Thirty-three Palestinians – 30 children and three women – have been released from Israeli jails following the freeing of 11 Israeli hostages from Gaza.
The Israel Prison Service said the prisoners were released from Israel’s Ofer prison in the West Bank and from a detention centre in Jerusalem, bringing the total number of Palestinians it has freed since Friday to 150.
Footage posted on Twitter showed crowds of Palestinians greeting the former prisoners as they arrived in the West Bank.
In East Jerusalem, 17-year-old Muhammad Abu al-Humus called his release “an indescribable joy” and kissed his mother’s hand as he entered his home.
Other footage showed former child prisoners joyfully reuniting with their families.
Al Jazeera reports that 100 humanitarian aid trucks entered northern Gaza today. It quotes Mohamed Adnan Abu Hasna, a spokesperson for the UN Palestinian refugee organisation UNRWA, as saying:
At Nuseirat refugee camp in Gaza, people are lining up at the last working petrol station. Aid trucks are supposed to deliver gas to this station as people are using wood for cooking and keeping warm. Ambulances are also lined up hoping to fill up.
The ceasefire has allowed residents who remained in Gaza City and other parts of the north to venture out to survey the destruction and try to locate and bury relatives. Footage from northern Gaza, the focus of the Israeli ground offensive, shows nearly every building damaged or destroyed.
Associated Press reports that a UN-led aid consortium estimates that more than 234,000 homes have been damaged across Gaza and 46,000 have been destroyed, amounting to about 60% of the housing stock. In the north, the destruction of homes and civilian infrastructure “severely compromises the ability to meet basic requirements to sustain life”, it said.
More than 13,300 Palestinians have been killed since the war began, roughly two-thirds of them women and minors, according to the health ministry in Hamas-ruled Gaza
That number does not differentiate between civilians and combatants, and has not been independently verified by journalists. The health ministry has only been able to sporadically update its count since 11 November, due to the breakdown of the health sector in the north. It also says thousands of people are missing and feared trapped or dead under the rubble.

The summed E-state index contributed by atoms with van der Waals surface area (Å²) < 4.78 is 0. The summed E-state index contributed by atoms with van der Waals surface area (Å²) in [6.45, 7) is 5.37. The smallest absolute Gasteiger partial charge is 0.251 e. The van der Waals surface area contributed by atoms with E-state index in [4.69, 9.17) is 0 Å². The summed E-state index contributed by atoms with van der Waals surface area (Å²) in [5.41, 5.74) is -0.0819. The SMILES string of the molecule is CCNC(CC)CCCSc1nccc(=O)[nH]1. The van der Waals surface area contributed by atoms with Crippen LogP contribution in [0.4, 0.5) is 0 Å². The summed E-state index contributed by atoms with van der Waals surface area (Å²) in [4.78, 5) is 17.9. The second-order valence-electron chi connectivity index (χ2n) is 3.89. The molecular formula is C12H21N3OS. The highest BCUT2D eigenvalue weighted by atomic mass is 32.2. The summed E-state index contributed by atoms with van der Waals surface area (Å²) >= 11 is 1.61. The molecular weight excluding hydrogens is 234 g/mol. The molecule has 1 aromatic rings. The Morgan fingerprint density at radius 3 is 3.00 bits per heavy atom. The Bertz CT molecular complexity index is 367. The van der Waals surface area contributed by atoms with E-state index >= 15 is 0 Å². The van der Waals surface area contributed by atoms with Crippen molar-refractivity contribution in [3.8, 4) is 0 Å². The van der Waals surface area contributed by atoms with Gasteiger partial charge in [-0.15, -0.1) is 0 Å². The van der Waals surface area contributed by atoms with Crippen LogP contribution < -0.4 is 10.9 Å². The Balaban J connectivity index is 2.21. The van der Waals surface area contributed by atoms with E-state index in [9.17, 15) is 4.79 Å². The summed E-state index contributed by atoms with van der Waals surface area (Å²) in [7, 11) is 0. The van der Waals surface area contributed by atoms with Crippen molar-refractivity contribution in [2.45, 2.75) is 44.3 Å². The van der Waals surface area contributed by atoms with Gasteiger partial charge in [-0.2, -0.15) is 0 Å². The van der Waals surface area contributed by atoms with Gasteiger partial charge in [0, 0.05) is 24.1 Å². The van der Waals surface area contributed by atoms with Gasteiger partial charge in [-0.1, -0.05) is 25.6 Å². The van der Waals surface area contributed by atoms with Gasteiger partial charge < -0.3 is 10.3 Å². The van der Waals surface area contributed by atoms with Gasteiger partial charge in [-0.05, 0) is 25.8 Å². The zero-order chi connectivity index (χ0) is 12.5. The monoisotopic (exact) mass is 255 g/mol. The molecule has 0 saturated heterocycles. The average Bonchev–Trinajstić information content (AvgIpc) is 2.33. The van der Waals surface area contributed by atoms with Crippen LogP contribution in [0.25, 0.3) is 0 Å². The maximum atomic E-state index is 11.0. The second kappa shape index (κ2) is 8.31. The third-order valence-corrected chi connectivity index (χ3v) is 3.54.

The French helicopter carrier Dixmude has docked in Egypt and could start to be used for treating wounded children from Gaza later this week, the French defence minister, Sébastien Lecornu, said on Tuesday.
“We have this ship, which has been transformed into a hospital and which arrived yesterday. It has 40 beds,” Lecornu told Europe 1 radio, Reuters reports. He said he hoped it could start receiving patients this week.
The Dixmude’s medical capacities have been adapted to create a military-civilian medical force, notably in paediatrics. With two operating theatres and 40 beds, the team could treat people with light injuries before they are moved to hospitals on the ground.
Paris has made available, if necessary, 50 beds in France for gravely wounded and sick children from Gaza, which could include cancer patients.
Lebanon’s state news agency has reported that an Israeli shell hit near the southern Lebanese town of Aita al-Shaab.
Reuters notes that while the truce deal does not formally include Lebanon or Hezbollah, weeks of shelling across the UN-drawn blue line that separates Lebanon and Israel had halted after the pause of fighting in Gaza was declared.
The office of Turkey’s president, Recep Tayyip Erdoğan, has announced that Iran’s president, Ebrahim Raisi, will not be visiting Ankara as expected today. AFP reports that no reason was given for the change of plans. The two leaders are said to have spoken on the phone on Sunday.
Monday’s releases bring to 51 the number of Israelis freed under the truce, along with 19 hostages of other nationalities. So far, 150 Palestinians have been released from Israeli prisons.
Associated Press reports that most of the hostages freed so far have appeared to be physically well. However, Elma Avraham, 84, was airlifted to an Israeli hospital in a life-threatening condition because of inadequate care, and Maya Regev, seized from the Supernova music festival, was seen walking on crutches on her release, with doctors saying she would require unspecified surgery.
The Palestinian detainees released so far have been mostly teenagers accused of throwing stones and firebombs during confrontations with Israeli forces, though some, such as Misoun Mussa and Israa Jaabis, were convicted by Israel of terrorism offences.
France’s foreign minister, Catherine Colonna, on Tuesday welcomed news that three young French children were among the hostages released by Hamas on Monday, saying they were in good health.
“We have indirect news and that news is good … It is a great, great relief,” Colonna told RTL radio, Reuters reports.
“Three French children were finally freed, now we must work relentlessly for the release of all the other hostages,” she said, adding that five French nationals were still missing or believed to be held hostage.